Design thinking

Understanding wellbeing

Ulrika Ewerman & Anders Arnqvist

We all want to spend as little time as possible in a hospital waiting room. Health and wellbeing is both a physical and psychological matter, and it is important to us all. Preventative measures can make an important difference, so its important to know how to monitor our own health and look out for signals that we can act upon. What if we can design services that are accessible to all and tailored to meet everyone’s specific needs? Services that intercept, aid and educate people to better understand their own health and wellbeing- and how to spot early signs of illness. Services that encourage collaboration and improve our quality of life in the long run.

Smart textiles

What if…we could design a way to monitor individual wellness without interrupting our everyday lives? Support can come in many shapes and forms and the best interfaces are the ones that are not too demanding on the user. Smart textiles is a thriving area of development. By monitoring key values over a long period of time, it becomes easier to predict and act on changes in a person’s physical condition. Diagnosis is much easier as temporary anomalies are filtered out.

“I had my regular clothes fitted with sensors, to monitor my health. I can access the information to learn about how my behavior is affecting my health, and get real-time feedback on what I eat and do. So many diets and recommendations contradict one another, but this service can actually show me what happens to my body. I don’t have to go to the hospital or doctor as often and I feel much more secure. For example, if I’ve been sitting for too long, my socks send a small vibration to my ankle letting me know I have bad circulation and need to move my feet.”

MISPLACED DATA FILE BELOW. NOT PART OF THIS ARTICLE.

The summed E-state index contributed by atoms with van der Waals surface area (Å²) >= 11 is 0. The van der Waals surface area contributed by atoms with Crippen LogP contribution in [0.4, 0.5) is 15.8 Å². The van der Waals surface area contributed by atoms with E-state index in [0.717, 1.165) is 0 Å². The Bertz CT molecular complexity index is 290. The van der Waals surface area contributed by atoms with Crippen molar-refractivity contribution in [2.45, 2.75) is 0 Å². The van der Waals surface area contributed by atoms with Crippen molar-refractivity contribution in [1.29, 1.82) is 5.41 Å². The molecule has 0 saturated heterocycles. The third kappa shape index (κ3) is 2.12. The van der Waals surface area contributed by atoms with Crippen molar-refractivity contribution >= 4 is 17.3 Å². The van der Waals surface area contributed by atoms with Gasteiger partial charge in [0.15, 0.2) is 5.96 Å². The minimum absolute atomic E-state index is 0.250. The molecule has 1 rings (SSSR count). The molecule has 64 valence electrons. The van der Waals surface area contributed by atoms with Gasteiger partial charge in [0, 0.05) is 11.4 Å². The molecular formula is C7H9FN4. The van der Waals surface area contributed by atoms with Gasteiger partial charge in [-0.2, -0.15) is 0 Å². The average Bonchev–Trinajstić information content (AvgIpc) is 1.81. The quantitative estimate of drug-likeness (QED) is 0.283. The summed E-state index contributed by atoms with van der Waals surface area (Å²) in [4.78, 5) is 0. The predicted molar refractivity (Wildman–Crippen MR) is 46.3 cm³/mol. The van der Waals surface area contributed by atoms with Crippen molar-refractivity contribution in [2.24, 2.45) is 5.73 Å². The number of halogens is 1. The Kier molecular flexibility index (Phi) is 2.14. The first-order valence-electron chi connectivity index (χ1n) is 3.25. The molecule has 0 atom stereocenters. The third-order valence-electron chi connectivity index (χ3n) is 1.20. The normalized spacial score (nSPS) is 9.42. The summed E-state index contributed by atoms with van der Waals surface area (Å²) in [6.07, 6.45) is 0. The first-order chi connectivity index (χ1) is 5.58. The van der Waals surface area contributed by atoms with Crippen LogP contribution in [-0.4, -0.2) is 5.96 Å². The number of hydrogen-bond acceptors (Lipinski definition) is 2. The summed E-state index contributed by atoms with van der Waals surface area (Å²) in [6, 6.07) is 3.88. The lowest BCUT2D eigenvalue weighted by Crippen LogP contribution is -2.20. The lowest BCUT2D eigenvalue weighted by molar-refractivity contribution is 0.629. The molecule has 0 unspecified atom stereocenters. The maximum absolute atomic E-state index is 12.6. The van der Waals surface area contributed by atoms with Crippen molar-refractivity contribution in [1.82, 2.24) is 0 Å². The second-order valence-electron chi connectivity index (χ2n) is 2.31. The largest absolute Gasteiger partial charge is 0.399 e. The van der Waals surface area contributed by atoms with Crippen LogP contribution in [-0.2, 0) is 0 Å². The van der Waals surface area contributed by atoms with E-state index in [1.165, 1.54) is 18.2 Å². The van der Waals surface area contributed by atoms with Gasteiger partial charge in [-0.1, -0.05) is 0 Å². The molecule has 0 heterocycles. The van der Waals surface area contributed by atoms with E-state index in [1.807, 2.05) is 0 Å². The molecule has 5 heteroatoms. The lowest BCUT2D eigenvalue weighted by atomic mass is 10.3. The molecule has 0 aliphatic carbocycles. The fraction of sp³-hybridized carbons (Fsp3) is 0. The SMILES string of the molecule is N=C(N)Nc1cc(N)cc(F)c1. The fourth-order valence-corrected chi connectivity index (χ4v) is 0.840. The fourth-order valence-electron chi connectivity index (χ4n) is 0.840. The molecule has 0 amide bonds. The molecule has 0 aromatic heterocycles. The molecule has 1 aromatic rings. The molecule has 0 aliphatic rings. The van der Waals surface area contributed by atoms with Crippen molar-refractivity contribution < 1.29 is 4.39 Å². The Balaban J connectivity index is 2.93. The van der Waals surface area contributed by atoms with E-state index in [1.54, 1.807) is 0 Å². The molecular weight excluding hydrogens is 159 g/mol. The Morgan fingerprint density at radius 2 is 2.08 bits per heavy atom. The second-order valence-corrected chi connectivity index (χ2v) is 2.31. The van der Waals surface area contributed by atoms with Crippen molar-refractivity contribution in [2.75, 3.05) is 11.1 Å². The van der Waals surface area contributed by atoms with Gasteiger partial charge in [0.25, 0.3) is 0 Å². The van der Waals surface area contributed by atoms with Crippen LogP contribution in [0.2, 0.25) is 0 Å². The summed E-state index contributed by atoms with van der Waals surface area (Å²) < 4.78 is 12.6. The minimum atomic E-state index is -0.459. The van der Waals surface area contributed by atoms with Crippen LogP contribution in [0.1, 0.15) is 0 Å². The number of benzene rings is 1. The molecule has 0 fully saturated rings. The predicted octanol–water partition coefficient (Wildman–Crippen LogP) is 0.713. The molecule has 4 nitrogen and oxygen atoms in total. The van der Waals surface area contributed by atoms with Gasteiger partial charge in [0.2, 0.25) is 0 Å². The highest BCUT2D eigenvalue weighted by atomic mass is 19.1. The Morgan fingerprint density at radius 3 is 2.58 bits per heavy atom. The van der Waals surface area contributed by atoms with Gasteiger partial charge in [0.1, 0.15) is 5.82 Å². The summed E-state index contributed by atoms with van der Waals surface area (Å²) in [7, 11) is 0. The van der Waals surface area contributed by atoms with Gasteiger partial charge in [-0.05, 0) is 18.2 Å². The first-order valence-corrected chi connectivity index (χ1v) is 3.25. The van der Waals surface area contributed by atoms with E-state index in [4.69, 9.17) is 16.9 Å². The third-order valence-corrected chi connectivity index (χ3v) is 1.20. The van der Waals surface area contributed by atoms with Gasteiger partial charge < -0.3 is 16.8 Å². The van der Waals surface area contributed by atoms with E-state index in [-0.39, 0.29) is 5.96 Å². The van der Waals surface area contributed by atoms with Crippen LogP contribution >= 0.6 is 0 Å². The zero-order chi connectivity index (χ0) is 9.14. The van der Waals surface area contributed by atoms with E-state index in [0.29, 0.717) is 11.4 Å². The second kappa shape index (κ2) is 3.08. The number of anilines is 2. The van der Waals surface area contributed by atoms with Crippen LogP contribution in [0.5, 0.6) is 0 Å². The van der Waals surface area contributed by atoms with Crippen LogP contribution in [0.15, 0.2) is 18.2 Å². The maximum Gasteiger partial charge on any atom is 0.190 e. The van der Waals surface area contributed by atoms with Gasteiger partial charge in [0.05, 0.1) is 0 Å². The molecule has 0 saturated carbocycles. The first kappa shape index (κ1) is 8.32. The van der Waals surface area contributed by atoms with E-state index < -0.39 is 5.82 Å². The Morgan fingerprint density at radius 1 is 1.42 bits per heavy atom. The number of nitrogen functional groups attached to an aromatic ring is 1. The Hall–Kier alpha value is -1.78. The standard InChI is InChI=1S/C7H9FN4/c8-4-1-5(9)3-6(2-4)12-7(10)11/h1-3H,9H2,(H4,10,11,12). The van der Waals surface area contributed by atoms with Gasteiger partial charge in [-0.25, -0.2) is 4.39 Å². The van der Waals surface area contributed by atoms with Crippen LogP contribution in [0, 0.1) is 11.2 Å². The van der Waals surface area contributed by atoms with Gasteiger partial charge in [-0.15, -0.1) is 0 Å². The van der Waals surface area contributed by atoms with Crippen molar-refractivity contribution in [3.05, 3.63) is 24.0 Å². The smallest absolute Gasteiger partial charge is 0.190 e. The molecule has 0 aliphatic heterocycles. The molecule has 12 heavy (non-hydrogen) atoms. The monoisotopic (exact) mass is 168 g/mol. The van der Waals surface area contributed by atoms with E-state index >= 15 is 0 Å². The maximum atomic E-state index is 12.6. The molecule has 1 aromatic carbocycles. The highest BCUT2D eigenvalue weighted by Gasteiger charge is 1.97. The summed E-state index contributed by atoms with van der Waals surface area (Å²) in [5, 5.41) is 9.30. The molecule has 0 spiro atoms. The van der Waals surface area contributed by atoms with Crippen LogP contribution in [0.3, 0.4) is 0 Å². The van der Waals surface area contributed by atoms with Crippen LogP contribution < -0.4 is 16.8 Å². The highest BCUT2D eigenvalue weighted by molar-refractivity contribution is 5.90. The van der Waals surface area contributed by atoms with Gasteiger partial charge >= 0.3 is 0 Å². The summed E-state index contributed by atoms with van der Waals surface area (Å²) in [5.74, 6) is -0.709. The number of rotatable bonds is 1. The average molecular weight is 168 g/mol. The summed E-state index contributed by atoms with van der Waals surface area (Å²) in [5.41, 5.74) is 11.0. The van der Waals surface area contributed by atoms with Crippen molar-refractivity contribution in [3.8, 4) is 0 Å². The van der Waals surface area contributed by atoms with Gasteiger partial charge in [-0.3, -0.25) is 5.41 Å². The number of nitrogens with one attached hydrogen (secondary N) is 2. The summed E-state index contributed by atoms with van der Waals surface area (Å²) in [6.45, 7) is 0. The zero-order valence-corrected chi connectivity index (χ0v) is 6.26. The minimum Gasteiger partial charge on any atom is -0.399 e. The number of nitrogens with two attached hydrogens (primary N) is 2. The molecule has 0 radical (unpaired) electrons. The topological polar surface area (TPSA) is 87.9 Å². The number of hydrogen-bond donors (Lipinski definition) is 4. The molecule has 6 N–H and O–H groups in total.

Superior personal shopping

What if…we could design a trustworthy and personal service that allows people to communicate freely, by keeping all their valuable information ready at hand? Digital technology can increase legibility and ease the memory load. Just like today’s call back services, the service could cut down on endless waiting in line at shops.

“I use the service to contact my local pharmacy. It’s is so much easier not having to go there for every little thing, and they know my history and have all my prescriptions ready. Usually I talk to this girl Jenny, she knows me and I trust her recommendations. We can both see the same screen and so it’s really easy to use and understand. I can use the service with other stores too; I used it to buy a new freezer last year. The salesman could see my kitchen and even measure it through through the camera! He explained everything to me and I didn’t have to leave home.”

Doing things together from afar

What if…we could encourage people to do more physical activity, letting all people take part on equal terms? We could create a service that uses positive peer pressure to motivate people to exercise, or join in with different group activities such as book circles, volunteer work, or political activism. This service would allow active participation without having to be physically present.

“I go to the gym, but I enjoy the Zumba class most of all. I tried it once and have been participating every Monday. I see the instructor and everyone in the class on screen. I’ve gotten to know them all through this class even though we all live in different cities.”